Boot camps have been growing rapidly since 1985 to present. One of the first programs that started in Georgia obtained only 50 beds. Early growth in the use of this alternative was slow, by January 1987 only four boot camp programs existed. However, boot camps began to multiply later the same year. A recent survey done in 1993 counted 52 programs in 32 states, with more then 1,000 beds in Georgia and New York. While three more states were seriously considering implementation (Bourque National, 8).
On of the major driving forces contributing to boot camps expanding has been the significant level of political interest in establishing them, ranging from the local politician to the highest levels of Federal Government. The Violent Crime Control and Law Enforcement Act of 1994, for instance, allocated $24.5 million in competitive funds for boot camp construction and operation (Parent 1). Most of the juvenile boot camps are located on existing or closed military installations that are chosen by agencies in one or more states. Then it is consulted with the secretary of defense and if they agree that the site is appropriate then they administrate the program (website).
Each boot camp has slightly different procedures when it comes to running the program, but they all have the same purpose. All the sites start with a 90 day residential program daily, starting at 5:30 or 6:00am and not ending until 9 or 10pm, that put juveniles through a forceful workout of military drills, physical conditioning and disciplining them. The sites also include educational skills, counseling, and substance abuse education, and other health and mental health problems (Bourque b.c.j.o., 5). Not all programs offer all the components, but overtime, as boot camps continue to grow, they change. The very first programs emphased firm military training, physical training, and hard labor. Even though, these components are still very popular in every program, many boot camps are starting to concentrate and increase the time they give to treatment and education (Zachariah 23).
By using all these techniques and procedures, the programs try and help the juvenile straighten up. Boot camps used the military model to teach the juveniles socially acceptable behavior while concentrating on the consequences of deviance (Bourque b.c. 5). Using the military model and physical training also teaches the youthful offender discipline. The camps design classrooms where they teach educational subjects to the offenders. This helps the offender, because he/she most likely hardly ever attended school or missed a lot of days of school. The classrooms are also there to provide counseling to the juveniles so they can figure out why they are deviant and try and change their behavior. The program also builds strong morals and valves. Having these ethics helps the juvenile to think twice about committing an act of delinquency. The juvenile might think about their family and how it will hurt them or even think about what committing the crime would do or how it will affect themselves. Boot camps are designed to make the individual stronger and make them realize that they do not “rule the world.”
Some people say that boot camps are not helping the juvenile but instead are abusing them. In December of 1999, CNN reported that a 15-year-old boy was abused and assaulted while attending a Maryland boot camp for one day. He had accused the military guard of breaking his wrist. This has brought about similar reports of abuse at this particular Maryland Boot Camp. Lt. Gov. Kathleen Kennedy Townsend, whose responsibilities include oversight of the juvenile justice system, said that an investigation is underway and if convicted, guards will be fired (CNN). Marks explains how officials across the country are re-examining their “get-tough” policies against juvenile offenders (Marks, 1). Another example why people say that boot camps are abusing the offenders is that in South Dakota a 14-year-old girl died from dehydration during a long distance run. Critics say boot camps have been rife with the potential for abuse right from the start. They say the reevaluation is long overdue and hope currently scrutiny signals a swing toward more therapeutic approaches that focus on drug treatment, education, and vocational training (Marks, 1).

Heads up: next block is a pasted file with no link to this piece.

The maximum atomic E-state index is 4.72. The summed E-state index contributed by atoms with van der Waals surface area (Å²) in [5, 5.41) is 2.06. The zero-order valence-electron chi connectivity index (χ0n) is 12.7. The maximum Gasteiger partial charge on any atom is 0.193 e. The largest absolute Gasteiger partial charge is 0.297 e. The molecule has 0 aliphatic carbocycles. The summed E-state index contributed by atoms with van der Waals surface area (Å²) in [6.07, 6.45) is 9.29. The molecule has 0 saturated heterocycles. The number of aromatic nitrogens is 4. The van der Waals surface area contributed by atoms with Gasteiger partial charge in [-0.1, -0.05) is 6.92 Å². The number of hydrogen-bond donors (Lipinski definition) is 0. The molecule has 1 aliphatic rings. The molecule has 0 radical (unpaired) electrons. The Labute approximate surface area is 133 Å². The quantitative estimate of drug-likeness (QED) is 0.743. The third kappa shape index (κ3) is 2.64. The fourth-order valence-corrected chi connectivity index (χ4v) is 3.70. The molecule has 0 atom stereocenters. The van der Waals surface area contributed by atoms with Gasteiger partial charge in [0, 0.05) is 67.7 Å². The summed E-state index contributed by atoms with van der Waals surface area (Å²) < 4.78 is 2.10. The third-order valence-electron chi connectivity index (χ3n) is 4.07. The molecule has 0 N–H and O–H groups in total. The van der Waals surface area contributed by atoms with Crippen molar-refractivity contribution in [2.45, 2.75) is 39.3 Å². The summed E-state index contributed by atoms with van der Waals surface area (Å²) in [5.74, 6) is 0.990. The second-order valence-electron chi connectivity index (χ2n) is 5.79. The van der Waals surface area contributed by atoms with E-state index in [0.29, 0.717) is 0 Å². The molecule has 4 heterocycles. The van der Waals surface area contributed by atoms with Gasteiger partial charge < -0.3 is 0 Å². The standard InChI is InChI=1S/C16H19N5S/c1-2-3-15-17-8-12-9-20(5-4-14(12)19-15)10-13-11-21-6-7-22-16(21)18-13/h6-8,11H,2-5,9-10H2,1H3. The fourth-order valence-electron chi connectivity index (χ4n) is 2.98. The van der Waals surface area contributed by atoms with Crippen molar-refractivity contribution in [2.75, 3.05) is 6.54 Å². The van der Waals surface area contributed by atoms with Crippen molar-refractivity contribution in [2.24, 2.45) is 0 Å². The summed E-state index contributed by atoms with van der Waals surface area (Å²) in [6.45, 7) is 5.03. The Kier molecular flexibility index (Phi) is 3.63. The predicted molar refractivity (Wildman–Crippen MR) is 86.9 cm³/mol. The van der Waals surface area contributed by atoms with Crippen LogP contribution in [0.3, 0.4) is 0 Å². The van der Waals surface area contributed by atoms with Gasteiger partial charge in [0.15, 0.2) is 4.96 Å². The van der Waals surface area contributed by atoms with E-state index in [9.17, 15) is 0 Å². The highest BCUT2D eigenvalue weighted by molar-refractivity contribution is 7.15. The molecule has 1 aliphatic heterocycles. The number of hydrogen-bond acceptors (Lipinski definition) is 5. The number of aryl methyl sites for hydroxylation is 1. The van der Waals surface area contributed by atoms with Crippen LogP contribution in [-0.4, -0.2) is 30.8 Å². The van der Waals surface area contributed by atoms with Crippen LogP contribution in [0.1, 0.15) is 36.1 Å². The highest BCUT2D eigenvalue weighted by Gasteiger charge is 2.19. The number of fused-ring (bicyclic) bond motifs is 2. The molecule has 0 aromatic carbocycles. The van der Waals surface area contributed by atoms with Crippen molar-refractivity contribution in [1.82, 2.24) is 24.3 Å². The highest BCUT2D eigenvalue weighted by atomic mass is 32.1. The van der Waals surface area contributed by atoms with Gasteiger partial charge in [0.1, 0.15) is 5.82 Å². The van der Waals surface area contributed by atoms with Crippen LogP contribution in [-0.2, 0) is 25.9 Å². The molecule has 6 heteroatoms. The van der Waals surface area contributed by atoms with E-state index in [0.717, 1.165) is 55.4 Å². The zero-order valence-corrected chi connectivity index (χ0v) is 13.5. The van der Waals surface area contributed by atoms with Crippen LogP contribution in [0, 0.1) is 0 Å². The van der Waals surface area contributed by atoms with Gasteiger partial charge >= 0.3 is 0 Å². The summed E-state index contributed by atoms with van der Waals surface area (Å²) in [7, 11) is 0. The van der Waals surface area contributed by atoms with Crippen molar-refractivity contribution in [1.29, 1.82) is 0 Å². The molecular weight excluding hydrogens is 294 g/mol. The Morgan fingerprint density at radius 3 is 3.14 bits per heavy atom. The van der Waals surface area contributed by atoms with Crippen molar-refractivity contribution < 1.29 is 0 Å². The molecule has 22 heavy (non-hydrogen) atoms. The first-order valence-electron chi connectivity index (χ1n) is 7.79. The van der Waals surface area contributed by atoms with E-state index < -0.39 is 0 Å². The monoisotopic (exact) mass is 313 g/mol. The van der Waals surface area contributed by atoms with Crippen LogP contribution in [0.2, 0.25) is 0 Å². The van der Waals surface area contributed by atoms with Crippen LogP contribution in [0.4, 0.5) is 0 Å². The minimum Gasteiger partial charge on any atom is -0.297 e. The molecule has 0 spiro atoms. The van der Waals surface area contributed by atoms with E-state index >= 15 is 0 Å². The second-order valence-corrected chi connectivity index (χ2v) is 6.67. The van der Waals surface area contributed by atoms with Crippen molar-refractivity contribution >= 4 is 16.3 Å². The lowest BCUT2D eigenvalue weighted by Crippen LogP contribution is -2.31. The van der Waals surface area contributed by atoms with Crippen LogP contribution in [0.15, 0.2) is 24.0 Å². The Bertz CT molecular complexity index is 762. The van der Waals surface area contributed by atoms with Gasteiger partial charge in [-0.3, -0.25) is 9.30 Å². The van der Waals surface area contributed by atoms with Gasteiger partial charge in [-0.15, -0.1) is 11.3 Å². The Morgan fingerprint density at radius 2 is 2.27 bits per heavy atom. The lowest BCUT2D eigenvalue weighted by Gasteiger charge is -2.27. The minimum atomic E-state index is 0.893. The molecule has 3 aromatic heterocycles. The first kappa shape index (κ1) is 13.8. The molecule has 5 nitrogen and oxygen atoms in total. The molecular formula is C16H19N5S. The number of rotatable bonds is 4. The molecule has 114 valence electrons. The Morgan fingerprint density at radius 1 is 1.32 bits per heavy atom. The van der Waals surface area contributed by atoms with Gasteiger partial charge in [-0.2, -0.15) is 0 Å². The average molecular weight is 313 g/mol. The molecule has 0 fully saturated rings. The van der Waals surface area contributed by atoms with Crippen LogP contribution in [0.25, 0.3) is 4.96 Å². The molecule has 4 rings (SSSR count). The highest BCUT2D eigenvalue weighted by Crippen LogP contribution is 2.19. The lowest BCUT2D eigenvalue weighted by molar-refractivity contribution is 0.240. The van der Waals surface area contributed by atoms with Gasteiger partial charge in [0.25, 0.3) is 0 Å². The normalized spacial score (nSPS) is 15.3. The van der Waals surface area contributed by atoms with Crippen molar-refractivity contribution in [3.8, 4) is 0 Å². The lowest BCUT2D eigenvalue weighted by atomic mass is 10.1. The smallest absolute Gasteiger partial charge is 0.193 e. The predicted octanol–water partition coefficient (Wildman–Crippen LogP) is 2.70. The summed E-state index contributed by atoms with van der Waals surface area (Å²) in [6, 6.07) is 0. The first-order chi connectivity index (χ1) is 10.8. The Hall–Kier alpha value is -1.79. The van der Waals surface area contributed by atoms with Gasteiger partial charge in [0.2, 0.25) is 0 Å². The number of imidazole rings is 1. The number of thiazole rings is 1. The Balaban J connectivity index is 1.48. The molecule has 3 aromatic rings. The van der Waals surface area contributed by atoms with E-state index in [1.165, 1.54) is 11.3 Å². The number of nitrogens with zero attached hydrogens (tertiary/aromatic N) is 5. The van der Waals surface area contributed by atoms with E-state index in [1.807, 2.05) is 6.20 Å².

Boot camps have been a way to treat the juveniles but there are plenty of other alternatives too. There are correctional institutions that are both long term and short term. One of them is a long-term institution called training school or reform school. The first training school opened in 1846 in Massachusetts. In most states, the state government runs training schools. This program has very high security with fences. The reason training schools are long term, meaning an average length of nine months, is to “harden youths” away from delinquency and toward abiding by the law (coffey, 196). Sending a juvenile away to training school is to treat them by increasing severity of behavioral problems.
Halfway houses are another form of a correctional facility. They are usually a residential center in which the juvenile resides. Halfway house means that it is halfway between a correctional institution and parole (coffey 201). This program usually lasts for about six months and it combines education, counseling, and Guided Group Interaction for the juvenile and their parents.
Youths who are involved with the Juvenile Justice System require an individualized approach that takes their strengths and needs into account. All programs should be family centered, including the family in all decision making about a child. Boot camps are thought to fulfill a variety of important goals for both offenders and correctional agencies, but the most important goal is rehabilitation, and there appears to be considerable agreement concerning this goal among system-level officials, facility administrators, and drug treatment and education supervisors. There is also recent growing evidence that boot camps, as alternatives to incarceration, can constitute an effective cost saving approach to dealing with offenders, but they must be carefully developed and managed. The demonstration’s aftercare programs need to be rethought and possibly restructured. The transition from boot camp to aftercare should be less abrupt, building on the structure, discipline, and experiences of the residential stage.